By Josh Bell ’02

Magician Teller ’69 follows inventor Tim Jenison’s attempt to recreate a Dutch painting.

[Documentary] Onstage every night in Las Vegas as part of the Penn & Teller show, magician Teller ’69 makes an impression without ever saying a word. While his partner, Penn Jillette, is the verbose one, making jokes, taunting the audience, boasting about the feats of magic on display, Teller remains silent, letting his skills at crafting illusions speak for themselves. That same dynamic is present in Tim’s Vermeer.

The documentary—directed by Teller and produced by Jillette—follows inventor and technologist Tim Jenison’s attempt to recreate a painting by 17th-century Dutch master Johannes Vermeer.

Teller ’69

Teller has now found success in a new field.
Photo by Beverly Poppe

“We’ve known Tim for a long time,” Teller says, explaining that the idea for the movie came while Jillette and Jenison were having dinner together.

Jenison told Jillette about his theory that Vermeer had used mirrors and camera obscura to capture the remarkable detail in his paintings. Jenison had created his own device using mirrors and lenses, and was planning to paint his own version of Vermeer’s The Music Lesson, despite having no training or experience as a painter. While Jenison hoped to make a YouTube video or write an academic paper, Jillette had bigger plans.

“Penn said, ‘No, you’re not. This is a movie. This is obviously a movie,’” Teller says. “They hopped on a plane, went to L.A. and tried pitching it. Nobody would buy it.”

Enter Teller. As the de facto director of the Penn & Teller stage show, as well as the director of a number of theater productions (his macabre show Play Dead recently ended its latest run in Los Angeles, and his version of Shakespeare’s The Tempest, with music by Tom Waits, premieres in Las Vegas in April), Teller had the requisite experience to direct the movie, plus an obvious connection to the main players.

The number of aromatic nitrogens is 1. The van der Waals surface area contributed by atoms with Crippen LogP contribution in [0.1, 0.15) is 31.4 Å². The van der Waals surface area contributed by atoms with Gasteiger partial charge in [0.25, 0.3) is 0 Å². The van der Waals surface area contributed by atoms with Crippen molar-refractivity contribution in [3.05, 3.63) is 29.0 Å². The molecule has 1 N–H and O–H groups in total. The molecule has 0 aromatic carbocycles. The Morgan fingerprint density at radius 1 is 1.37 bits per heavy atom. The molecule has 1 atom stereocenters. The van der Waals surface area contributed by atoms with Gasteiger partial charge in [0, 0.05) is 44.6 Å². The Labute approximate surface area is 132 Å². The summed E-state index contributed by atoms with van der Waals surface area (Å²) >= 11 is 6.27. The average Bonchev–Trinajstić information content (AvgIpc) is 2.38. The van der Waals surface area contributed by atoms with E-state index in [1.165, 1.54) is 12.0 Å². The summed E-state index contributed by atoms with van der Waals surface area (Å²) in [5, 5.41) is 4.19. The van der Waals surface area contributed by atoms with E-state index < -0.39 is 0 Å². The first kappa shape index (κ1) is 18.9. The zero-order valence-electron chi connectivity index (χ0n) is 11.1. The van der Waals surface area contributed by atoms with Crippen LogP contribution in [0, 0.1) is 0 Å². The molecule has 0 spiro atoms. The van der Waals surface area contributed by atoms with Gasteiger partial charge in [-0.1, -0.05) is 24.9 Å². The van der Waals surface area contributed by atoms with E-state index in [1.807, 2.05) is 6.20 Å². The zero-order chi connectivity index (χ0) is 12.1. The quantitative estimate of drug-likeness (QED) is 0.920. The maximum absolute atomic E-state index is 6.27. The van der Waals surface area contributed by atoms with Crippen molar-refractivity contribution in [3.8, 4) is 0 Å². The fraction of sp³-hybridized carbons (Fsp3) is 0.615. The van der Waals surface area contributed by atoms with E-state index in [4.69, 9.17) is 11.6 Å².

Tim Jenison polishing a 17th-century-style lens

Tim Jenison polishes a 17th-century-style lens that he made for his experiment.

“But also I was a schoolteacher,” he says. “And they realized that in this film, there’s a lot of stuff that you have to learn without really realizing that you’re learning. It just sort of has to slide by.”

The film combines lessons in technology and art history with a detailed character study of Jenison. Although Jillette gets plenty of screen time as a narrator and guide (and Teller himself can be glimpsed a handful of times), Jenison is the star. “The more we looked at the footage,” Teller says, “the more we realized that this was not a film about Vermeer’s technology, this was not a film about Penn or Teller—it was a film about this amazing and fascinating, driven, genius guy.”

The movie documents the years Jenison devoted to studying Vermeer’s work and perfecting his own device for replicating it, and the months he spent meticulously recreating first the room depicted in The Music Lesson (complete with furniture Jenison built with his own hands) and then the painting itself.

Tim Jenison adjust his model’s wig

Jenison adjusts his model’s wig. Shane F. Kelly, © High Delft Pictures

Since its premiere at the Toronto International Film Festival in September 2013, Tim’s Vermeer has garnered critical acclaim and awards buzz, making Teller a success in a whole new field.

At the same time, Teller is dedicated to his Vegas stage show, for which he and Jillette are always developing new illusions, and the pair also have some top-secret TV projects in the works. That’s in addition to The Tempest and any other stage productions he might direct.

“If I found a [documentary] idea that captivated me, I wouldn’t hesitate to pursue it,” the magician says. “I don’t care where I am or what my title is; I just want to be working on something that fascinates me.”